Cases of academic misconduct (including cheating, fabrication, plagiarism, interference, or facilitating academic dishonesty) will be reported to the Dean of Students. The typical consequence will be an automatic F grade in the course.
Your submission of work to be graded in this class implies acknowledgement of this policy. If you need clarification or have any questions, please see the instructor during office hours.
Students in this class are invited to use Boost, a free smartphone app developed at IU that provides notifications and reminders about schoolwork in Canvas. It is designed to help students keep track of assignment deadlines, important announcements, and course events all in one easy-to-use app. More information here.
As your instructor, one of my responsibilities is to help create a safe learning environment for all students:
- We would like to hear from anyone who has a disability or other issues that may require some accommodations to be made. The offices of Disability Services for Students and CAPS are available for assistance to students. Please see the instructor after class or during office hours.
- Title IX and IU's Sexual Misconduct Policy prohibit sexual misconduct in any form, including sexual harassment, sexual assault, stalking, and dating and domestic violence. If you have experienced sexual misconduct, or know someone who has, the University can help. If you are seeking help and would like to speak to someone confidentially, please visit stopsexualviolence.iu.edu/help for contact information. It is also important that you know that federal regulations and University policy require me to share any information brought to my attention about potential sexual misconduct with the campus Deputy Title IX Coordinator or IU's Title IX Coordinator. In that event, those individuals will work to ensure that appropriate measures are taken and resources are made available. Protecting student privacy is of utmost concern, and information will only be shared with those that need to know to ensure the University can respond and assist. I encourage you to visit stopsexualviolence.iu.edu to learn more.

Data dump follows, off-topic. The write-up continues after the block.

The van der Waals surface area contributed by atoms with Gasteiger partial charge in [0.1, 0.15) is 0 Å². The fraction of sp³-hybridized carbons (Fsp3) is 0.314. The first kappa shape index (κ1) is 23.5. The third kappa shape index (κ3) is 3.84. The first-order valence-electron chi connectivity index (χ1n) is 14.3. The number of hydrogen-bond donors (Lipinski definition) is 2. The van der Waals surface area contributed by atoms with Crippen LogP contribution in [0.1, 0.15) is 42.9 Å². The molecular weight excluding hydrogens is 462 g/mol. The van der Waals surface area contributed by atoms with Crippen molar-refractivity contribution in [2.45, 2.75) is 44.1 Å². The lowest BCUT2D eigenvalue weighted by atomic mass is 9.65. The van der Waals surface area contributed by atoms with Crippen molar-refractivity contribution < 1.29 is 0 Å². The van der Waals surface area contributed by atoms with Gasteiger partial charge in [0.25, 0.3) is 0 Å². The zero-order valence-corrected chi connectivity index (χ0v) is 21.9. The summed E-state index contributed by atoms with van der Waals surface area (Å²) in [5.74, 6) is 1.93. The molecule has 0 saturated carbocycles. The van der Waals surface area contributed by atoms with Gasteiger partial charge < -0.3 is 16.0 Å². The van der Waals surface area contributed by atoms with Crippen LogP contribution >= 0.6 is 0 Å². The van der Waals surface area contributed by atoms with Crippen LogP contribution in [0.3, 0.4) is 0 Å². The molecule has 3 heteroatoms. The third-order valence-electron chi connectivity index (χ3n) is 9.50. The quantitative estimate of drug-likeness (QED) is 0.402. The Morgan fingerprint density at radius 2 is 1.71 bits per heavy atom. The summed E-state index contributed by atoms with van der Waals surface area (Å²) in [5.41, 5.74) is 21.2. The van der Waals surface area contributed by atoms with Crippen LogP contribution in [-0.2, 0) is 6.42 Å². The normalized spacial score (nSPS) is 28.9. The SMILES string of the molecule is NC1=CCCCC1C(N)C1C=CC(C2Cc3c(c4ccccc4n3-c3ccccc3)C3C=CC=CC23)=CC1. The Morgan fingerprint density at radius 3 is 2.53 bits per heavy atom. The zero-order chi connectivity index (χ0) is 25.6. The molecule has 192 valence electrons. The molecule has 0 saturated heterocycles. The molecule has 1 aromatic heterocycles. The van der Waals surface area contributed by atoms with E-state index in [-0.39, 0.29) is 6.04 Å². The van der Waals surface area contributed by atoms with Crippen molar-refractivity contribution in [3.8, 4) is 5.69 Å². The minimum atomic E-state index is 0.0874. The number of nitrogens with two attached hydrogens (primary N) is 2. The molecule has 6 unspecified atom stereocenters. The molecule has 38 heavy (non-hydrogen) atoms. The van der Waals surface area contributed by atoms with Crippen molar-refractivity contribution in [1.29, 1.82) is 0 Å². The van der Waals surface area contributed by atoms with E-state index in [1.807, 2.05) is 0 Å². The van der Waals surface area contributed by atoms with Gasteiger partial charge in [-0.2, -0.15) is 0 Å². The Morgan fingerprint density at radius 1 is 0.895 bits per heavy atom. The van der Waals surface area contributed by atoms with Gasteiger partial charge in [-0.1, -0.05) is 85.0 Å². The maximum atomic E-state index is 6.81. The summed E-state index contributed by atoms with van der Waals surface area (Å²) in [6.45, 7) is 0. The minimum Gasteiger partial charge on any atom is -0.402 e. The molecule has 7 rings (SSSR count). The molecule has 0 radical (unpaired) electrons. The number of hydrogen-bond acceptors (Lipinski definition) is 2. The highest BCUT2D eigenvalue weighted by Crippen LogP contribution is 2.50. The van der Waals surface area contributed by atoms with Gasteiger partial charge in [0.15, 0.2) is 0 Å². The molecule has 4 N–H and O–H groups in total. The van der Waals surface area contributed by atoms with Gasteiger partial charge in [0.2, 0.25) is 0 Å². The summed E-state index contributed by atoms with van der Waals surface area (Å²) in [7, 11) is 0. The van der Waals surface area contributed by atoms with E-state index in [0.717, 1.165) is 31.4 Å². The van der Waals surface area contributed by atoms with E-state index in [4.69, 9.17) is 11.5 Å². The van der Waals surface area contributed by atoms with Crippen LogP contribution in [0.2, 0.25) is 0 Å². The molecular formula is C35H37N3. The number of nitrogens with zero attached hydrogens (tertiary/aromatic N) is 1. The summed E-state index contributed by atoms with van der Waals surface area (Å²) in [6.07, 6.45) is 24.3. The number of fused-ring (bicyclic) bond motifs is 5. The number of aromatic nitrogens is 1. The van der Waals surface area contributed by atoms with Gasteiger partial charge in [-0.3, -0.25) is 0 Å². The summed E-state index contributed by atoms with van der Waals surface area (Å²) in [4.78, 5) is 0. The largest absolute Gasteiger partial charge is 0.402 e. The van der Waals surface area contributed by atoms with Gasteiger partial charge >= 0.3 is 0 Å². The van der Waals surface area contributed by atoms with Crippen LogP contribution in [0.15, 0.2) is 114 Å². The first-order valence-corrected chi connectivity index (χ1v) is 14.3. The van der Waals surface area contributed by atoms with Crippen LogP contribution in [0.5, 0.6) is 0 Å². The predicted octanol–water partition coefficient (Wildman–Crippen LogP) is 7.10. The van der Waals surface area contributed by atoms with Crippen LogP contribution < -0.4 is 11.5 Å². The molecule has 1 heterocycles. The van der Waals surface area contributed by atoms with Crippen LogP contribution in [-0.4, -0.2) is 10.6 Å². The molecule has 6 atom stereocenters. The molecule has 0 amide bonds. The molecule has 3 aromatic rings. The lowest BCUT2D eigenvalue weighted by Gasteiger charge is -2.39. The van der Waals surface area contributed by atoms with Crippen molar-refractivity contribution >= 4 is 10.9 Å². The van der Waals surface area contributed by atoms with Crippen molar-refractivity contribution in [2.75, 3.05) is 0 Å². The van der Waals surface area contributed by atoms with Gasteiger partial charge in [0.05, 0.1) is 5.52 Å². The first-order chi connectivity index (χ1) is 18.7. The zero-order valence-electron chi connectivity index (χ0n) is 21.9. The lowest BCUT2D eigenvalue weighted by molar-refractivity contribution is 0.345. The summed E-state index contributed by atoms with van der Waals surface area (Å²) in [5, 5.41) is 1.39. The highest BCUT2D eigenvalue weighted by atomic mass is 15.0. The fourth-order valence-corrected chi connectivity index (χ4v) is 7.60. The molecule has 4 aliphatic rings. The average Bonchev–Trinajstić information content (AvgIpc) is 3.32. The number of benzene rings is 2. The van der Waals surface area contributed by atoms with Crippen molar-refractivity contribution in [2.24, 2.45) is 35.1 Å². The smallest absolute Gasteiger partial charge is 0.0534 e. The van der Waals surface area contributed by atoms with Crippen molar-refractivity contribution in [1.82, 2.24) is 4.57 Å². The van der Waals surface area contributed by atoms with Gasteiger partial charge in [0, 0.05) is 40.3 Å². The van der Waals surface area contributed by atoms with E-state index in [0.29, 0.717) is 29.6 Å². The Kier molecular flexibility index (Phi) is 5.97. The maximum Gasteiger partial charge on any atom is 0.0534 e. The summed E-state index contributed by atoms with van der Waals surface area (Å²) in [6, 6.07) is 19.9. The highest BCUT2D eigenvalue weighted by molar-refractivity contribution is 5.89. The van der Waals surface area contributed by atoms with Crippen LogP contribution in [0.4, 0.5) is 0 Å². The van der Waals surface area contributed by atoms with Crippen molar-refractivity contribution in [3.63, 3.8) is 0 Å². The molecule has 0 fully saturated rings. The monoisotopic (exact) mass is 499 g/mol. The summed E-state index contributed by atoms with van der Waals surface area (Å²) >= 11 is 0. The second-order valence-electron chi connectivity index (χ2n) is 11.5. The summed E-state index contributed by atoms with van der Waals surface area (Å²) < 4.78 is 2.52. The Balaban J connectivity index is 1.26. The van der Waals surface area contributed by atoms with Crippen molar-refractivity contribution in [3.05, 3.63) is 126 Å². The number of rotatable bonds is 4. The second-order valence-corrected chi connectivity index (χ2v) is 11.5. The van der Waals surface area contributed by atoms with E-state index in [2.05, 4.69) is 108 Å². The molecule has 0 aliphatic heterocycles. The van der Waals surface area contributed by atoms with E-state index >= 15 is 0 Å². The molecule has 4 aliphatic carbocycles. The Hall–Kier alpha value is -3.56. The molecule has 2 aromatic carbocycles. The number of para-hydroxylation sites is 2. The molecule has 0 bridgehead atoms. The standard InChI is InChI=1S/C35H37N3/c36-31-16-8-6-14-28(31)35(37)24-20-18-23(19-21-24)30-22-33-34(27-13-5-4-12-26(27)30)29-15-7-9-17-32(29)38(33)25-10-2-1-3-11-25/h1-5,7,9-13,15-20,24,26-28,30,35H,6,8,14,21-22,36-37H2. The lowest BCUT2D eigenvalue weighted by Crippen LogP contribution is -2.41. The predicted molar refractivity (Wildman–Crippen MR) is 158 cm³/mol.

- Bias-based incidents (events or comments that target an individual or group based on race, ethnicity, religious affiliation, gender, gender identity, sexual orientation, or disability) are not appropriate in our classroom or on campus. They can be reported by email (email@example.com or firstname.lastname@example.org), phone (812-855-8188), or the IU mobile App. Reports can be made anonymously if desired.
We welcome feedback on the class organization, material, lectures, assignments and exams. You can provide us with constructive criticism via the discussion forum. Please share your comments and suggestions so that we can improve the class.
The syllabus page shows a table-oriented view of the course schedule, and the basics of course grading. You can add any other comments, notes, or thoughts you have about the course structure, course policies or anything else.